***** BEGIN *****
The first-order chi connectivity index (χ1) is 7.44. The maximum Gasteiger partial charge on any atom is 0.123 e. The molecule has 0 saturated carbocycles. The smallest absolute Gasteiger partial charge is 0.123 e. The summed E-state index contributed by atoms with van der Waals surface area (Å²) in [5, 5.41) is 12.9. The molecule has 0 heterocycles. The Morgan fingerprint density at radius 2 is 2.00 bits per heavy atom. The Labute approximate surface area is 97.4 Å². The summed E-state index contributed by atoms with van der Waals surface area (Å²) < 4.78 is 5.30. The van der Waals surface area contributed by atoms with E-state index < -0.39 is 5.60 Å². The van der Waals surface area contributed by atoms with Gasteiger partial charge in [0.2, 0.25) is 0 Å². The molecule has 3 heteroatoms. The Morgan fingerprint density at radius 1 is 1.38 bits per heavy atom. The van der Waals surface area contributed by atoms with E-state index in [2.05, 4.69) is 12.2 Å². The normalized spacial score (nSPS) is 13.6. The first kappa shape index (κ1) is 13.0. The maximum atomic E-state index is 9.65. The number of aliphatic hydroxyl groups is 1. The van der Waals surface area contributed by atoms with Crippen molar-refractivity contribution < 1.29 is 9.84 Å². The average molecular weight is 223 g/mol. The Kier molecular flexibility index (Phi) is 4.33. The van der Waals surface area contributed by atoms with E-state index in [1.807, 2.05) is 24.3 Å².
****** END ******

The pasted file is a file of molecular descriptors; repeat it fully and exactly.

The first-order chi connectivity index (χ1) is 7.44. The maximum Gasteiger partial charge on any atom is 0.123 e. The molecule has 0 saturated carbocycles. The smallest absolute Gasteiger partial charge is 0.123 e. The summed E-state index contributed by atoms with van der Waals surface area (Å²) in [5, 5.41) is 12.9. The molecule has 0 heterocycles. The Morgan fingerprint density at radius 2 is 2.00 bits per heavy atom. The Labute approximate surface area is 97.4 Å². The summed E-state index contributed by atoms with van der Waals surface area (Å²) < 4.78 is 5.30. The van der Waals surface area contributed by atoms with E-state index < -0.39 is 5.60 Å². The van der Waals surface area contributed by atoms with Gasteiger partial charge in [0.2, 0.25) is 0 Å². The molecule has 3 heteroatoms. The Morgan fingerprint density at radius 1 is 1.38 bits per heavy atom. The van der Waals surface area contributed by atoms with E-state index in [2.05, 4.69) is 12.2 Å². The normalized spacial score (nSPS) is 13.6. The first kappa shape index (κ1) is 13.0. The maximum atomic E-state index is 9.65. The number of aliphatic hydroxyl groups is 1. The van der Waals surface area contributed by atoms with Crippen molar-refractivity contribution < 1.29 is 9.84 Å². The average molecular weight is 223 g/mol. The Kier molecular flexibility index (Phi) is 4.33. The van der Waals surface area contributed by atoms with E-state index in [1.807, 2.05) is 24.3 Å².